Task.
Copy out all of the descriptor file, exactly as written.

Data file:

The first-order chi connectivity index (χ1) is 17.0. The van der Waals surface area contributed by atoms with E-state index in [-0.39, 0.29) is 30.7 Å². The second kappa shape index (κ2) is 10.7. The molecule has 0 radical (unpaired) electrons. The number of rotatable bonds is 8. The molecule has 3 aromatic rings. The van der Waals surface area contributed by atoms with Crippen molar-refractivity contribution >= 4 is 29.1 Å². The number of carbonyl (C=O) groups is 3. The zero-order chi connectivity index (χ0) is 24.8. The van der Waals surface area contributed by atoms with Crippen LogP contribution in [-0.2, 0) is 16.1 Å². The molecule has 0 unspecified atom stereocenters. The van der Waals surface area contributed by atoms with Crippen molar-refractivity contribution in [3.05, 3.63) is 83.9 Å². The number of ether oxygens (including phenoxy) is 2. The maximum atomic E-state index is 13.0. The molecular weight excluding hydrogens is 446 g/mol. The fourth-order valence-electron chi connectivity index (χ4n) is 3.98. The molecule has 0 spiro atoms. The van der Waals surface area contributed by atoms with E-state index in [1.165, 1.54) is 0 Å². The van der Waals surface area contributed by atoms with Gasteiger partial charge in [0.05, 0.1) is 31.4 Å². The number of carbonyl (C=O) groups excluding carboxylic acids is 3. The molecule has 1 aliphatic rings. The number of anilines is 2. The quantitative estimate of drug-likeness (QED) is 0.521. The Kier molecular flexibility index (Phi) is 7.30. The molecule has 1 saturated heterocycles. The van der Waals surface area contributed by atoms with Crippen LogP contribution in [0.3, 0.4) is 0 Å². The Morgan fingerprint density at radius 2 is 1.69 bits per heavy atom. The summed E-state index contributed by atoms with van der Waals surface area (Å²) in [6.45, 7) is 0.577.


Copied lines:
The first-order chi connectivity index (χ1) is 17.0. The van der Waals surface area contributed by atoms with E-state index in [-0.39, 0.29) is 30.7 Å². The second kappa shape index (κ2) is 10.7. The molecule has 0 radical (unpaired) electrons. The number of rotatable bonds is 8. The molecule has 3 aromatic rings. The van der Waals surface area contributed by atoms with Crippen molar-refractivity contribution >= 4 is 29.1 Å². The number of carbonyl (C=O) groups is 3. The zero-order chi connectivity index (χ0) is 24.8. The van der Waals surface area contributed by atoms with Crippen LogP contribution in [-0.2, 0) is 16.1 Å². The molecule has 0 unspecified atom stereocenters. The van der Waals surface area contributed by atoms with Crippen molar-refractivity contribution in [3.05, 3.63) is 83.9 Å². The number of ether oxygens (including phenoxy) is 2. The maximum atomic E-state index is 13.0. The molecular weight excluding hydrogens is 446 g/mol. The fourth-order valence-electron chi connectivity index (χ4n) is 3.98. The molecule has 0 spiro atoms. The van der Waals surface area contributed by atoms with E-state index in [1.165, 1.54) is 0 Å². The van der Waals surface area contributed by atoms with Gasteiger partial charge in [0.05, 0.1) is 31.4 Å². The number of carbonyl (C=O) groups excluding carboxylic acids is 3. The molecule has 1 aliphatic rings. The number of anilines is 2. The quantitative estimate of drug-likeness (QED) is 0.521. The Kier molecular flexibility index (Phi) is 7.30. The molecule has 1 saturated heterocycles. The van der Waals surface area contributed by atoms with Crippen LogP contribution in [0.3, 0.4) is 0 Å². The Morgan fingerprint density at radius 2 is 1.69 bits per heavy atom. The summed E-state index contributed by atoms with van der Waals surface area (Å²) in [6.45, 7) is 0.577.